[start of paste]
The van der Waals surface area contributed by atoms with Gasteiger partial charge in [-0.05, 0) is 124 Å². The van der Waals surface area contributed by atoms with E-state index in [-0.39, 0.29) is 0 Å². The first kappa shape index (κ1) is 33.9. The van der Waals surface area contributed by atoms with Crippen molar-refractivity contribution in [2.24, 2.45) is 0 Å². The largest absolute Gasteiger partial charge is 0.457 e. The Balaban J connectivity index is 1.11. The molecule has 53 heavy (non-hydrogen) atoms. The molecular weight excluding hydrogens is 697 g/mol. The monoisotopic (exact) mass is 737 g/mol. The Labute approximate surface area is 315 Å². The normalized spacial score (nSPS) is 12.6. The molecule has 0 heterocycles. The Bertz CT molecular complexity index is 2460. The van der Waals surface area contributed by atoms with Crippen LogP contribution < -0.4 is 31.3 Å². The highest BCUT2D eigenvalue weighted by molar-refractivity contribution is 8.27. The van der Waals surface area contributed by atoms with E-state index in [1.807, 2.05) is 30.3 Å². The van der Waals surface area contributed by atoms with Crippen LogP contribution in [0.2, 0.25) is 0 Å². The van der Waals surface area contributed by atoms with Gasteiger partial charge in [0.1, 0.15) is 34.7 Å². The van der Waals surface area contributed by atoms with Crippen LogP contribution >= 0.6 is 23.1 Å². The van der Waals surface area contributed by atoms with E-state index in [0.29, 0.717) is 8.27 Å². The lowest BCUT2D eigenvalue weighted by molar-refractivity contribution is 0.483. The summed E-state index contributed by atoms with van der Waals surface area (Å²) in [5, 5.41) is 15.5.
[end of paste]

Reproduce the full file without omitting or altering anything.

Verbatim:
The van der Waals surface area contributed by atoms with Gasteiger partial charge in [-0.05, 0) is 124 Å². The van der Waals surface area contributed by atoms with E-state index in [-0.39, 0.29) is 0 Å². The first kappa shape index (κ1) is 33.9. The van der Waals surface area contributed by atoms with Crippen molar-refractivity contribution in [2.24, 2.45) is 0 Å². The largest absolute Gasteiger partial charge is 0.457 e. The Balaban J connectivity index is 1.11. The molecule has 53 heavy (non-hydrogen) atoms. The molecular weight excluding hydrogens is 697 g/mol. The monoisotopic (exact) mass is 737 g/mol. The Labute approximate surface area is 315 Å². The normalized spacial score (nSPS) is 12.6. The molecule has 0 heterocycles. The Bertz CT molecular complexity index is 2460. The van der Waals surface area contributed by atoms with Crippen LogP contribution < -0.4 is 31.3 Å². The highest BCUT2D eigenvalue weighted by molar-refractivity contribution is 8.27. The van der Waals surface area contributed by atoms with E-state index in [1.807, 2.05) is 30.3 Å². The van der Waals surface area contributed by atoms with Crippen LogP contribution in [0.2, 0.25) is 0 Å². The van der Waals surface area contributed by atoms with Gasteiger partial charge in [0.1, 0.15) is 34.7 Å². The van der Waals surface area contributed by atoms with Crippen LogP contribution >= 0.6 is 23.1 Å². The van der Waals surface area contributed by atoms with E-state index in [0.29, 0.717) is 8.27 Å². The lowest BCUT2D eigenvalue weighted by molar-refractivity contribution is 0.483. The summed E-state index contributed by atoms with van der Waals surface area (Å²) in [5, 5.41) is 15.5.